The first instalment was the highest-grossing animated film of all time, taking $1.29 billion worldwide, and its sequel has already earned $742 million. But now there is something that could stop the runaway success of Disney's smash-hit Frozen franchise: its own popularity.
The South Korean unit of Disney is being taken to court over the ascendancy of its latest box office hit, Frozen 2.
The Public Welfare Committee filed a complaint with the Seoul Central District Prosecutors Office on Sunday demanding an investigation into the company, alleging that it was in breach of monopoly laws in the domestic film market.
The complaint stated that two days after the film was released on November 23, it was being shown on 88 per cent of all screens across the country and that it was shown 16,220 times on that day alone.
“This is a case of one business occupying more than 50 per cent of the market and constitutes a violation of the antitrust law”, the complaint said.
The organisation claimed that Disney was aiming to earn a huge profit in a short space of time and, in doing so, limited consumers’ choices and broke the law.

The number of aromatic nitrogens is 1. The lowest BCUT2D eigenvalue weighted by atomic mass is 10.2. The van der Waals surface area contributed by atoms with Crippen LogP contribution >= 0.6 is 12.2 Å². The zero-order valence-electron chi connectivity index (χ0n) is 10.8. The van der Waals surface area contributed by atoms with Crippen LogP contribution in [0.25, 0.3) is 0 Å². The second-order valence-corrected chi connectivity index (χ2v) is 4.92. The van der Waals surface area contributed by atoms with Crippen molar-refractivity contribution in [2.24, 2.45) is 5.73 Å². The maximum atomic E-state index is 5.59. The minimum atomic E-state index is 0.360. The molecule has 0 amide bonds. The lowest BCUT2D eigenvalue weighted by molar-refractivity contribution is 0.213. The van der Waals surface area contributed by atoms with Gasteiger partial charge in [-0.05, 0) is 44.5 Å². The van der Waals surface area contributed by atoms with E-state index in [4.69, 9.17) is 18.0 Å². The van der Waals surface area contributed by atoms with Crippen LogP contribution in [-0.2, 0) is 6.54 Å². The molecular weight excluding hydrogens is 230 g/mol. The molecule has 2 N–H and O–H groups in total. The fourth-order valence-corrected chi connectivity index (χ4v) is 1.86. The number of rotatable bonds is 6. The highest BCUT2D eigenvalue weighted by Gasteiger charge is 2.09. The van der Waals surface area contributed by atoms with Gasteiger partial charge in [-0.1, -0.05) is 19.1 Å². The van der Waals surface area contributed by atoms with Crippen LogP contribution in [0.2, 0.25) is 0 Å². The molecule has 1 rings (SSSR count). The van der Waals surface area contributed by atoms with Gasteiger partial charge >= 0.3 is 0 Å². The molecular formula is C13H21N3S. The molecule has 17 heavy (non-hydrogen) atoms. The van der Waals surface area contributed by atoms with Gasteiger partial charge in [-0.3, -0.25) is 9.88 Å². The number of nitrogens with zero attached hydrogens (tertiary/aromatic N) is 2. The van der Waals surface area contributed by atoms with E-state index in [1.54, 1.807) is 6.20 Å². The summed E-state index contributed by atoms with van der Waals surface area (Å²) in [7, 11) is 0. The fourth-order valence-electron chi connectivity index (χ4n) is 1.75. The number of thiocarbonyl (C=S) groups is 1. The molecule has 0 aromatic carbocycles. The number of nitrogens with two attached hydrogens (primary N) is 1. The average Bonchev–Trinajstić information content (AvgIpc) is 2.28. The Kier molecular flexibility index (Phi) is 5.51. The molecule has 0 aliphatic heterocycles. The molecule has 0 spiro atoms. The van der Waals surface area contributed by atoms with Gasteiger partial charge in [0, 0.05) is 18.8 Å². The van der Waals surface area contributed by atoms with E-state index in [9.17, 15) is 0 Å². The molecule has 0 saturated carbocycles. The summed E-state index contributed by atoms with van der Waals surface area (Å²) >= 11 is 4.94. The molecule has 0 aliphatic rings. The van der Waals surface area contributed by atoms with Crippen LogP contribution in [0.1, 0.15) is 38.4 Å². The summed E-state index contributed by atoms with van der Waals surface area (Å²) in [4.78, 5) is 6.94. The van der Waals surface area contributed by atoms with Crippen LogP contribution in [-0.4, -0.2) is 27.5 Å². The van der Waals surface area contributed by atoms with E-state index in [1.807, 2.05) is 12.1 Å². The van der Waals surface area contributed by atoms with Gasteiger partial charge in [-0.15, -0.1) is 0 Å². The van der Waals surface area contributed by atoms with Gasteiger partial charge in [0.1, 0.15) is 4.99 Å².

More than eight million South Koreans have seen the film, including 2.15 million people last weekend. According to IMDB, Frozen 2's enormous success has already earned Disney $742 million.
South Korea’s domestic movie industry is also unhappy at Frozen 2 stealing the limelight, with the Cineastes Council for Anti-Monopoly releasing a statement last month claiming that the Disney case is “not a one-off” and calling on the government to “tackle the winner-takes-all cinema market”.
Chung Ji-young, director of Black Money, which was knocked off the top spot at the box office by the Disney film, told a press conference that big-budget Hollywood releases should be on fewer screens for a longer period of time so as not to eat into the takings of other movies.
South Korea’s Ministry of Culture, Sport and Tourism has said it will consider imposing a cap on the number of cinema screens that can be set aside solely for one film, although the operators of multiplex cinemas oppose the introduction of new regulations and say they should be permitted to meet the demands of the market.